Meghalaya is one of the few existing matrilineal societies in the world and it is expected that women would have more decision making roles, however, the issue of authority and power is still a widely debated topic. The matrilineal system followed by the three main indigenous communities of Meghalaya– the Khasi, Garo and Jaintia has its share of limitations. The tribes pass their lineage maternally but when it comes to decision making, women do not have a say in issues related to local governance system.
CLLMP motivates the community to band together to find long term solutions to problems that affect them because of large scale degradation of the landscape around them; this thus mobilizes efforts from all sections. It bridges the gap between different generations who come together for a common cause. With help from CLLMP, the communities receive guidance and support, and with women empowerment being an objective of the project, we also witness mobilization of women in large numbers.
The objective being an inclusive community project, a Village Natural Resource Management Committee (VNRMC) is formed which comprises of the entire adult population of the village, and with many village communities in the state having close- knit relationships; this enables the entire community to participate in the project. There is an interactive session where the community as a whole come together and voice out all their doubts and gets clarity. It is this committee that selects the members of the VNRMC Executive Committee. The council is elected through a democratic voting process and these members are responsible to represent the community.Seven to nine members from the community are selected to be on the council, out of which there needs to be minimum 50 per cent women participation.
CLLMP team members have noticed that many of the villages they have been to are more inclusive and value women’s opinion, although there are instances where this hasn’t been the case. Although most tribes in Meghalaya are matrilineal, women still find it difficult to manoeuvre their way into decision making bodies. They are allowed to sit at meetings but important decisions are almost always made by male members. CLLMP aims to put emphasis on women empowerment by putting women in key power positions in the project. Although the head of the council is the Headman of the village, the other top positions always include women members.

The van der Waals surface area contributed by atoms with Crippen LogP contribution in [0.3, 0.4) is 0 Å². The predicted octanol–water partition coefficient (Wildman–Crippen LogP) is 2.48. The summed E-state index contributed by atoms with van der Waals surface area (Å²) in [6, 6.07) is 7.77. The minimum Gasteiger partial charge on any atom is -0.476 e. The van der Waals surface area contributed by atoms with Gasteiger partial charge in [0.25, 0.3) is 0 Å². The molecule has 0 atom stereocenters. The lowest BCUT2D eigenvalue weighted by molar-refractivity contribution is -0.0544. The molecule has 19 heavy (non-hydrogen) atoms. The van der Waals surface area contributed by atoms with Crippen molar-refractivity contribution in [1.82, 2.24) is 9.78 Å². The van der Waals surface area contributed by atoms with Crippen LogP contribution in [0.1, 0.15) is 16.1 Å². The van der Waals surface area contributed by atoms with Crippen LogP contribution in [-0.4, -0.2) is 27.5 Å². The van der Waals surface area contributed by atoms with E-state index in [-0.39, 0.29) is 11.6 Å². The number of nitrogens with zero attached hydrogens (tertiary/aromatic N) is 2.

During the project’s baseline survey, it was found that the majority of respondents were men and women participation and engagement in the discussions was found to be very limited. It was noted that there was a need to provide women with a formal space to attend so they could voice their opinions. CLLMP seeks to give women a platform to voice their opinion. As per guidelines, criteria was laid down for the implementation of CLLMP which included the signing of the Green Charter which requires at least 70 per cent of the adult population of the village to be present and half of which should essentially comprise of women.
Moreover, the Village Natural Resource Management Committee (VNRMC) requires one adult male and one adult female from each household as its members and the bank account signatories mandatorily comprise of one male and one female member as signatories.
Meghalaya lags behind in several social indicators affecting women which include- poverty, illiteracy, unemployment, high dropout rates and early marriage among others. However, it must be noted that women in Meghalaya are by and large free from many social taboos and constraints that affect the larger Indian population such as dowry and female foeticide among other social evils.
The project which is by and large for the community goes a long way in setting a perfect example of inclusivity and equity whereby a sense of responsibility is bestowed upon the participants that further enables a sense of ownership towards the project, thereby ensuring its higher success rate.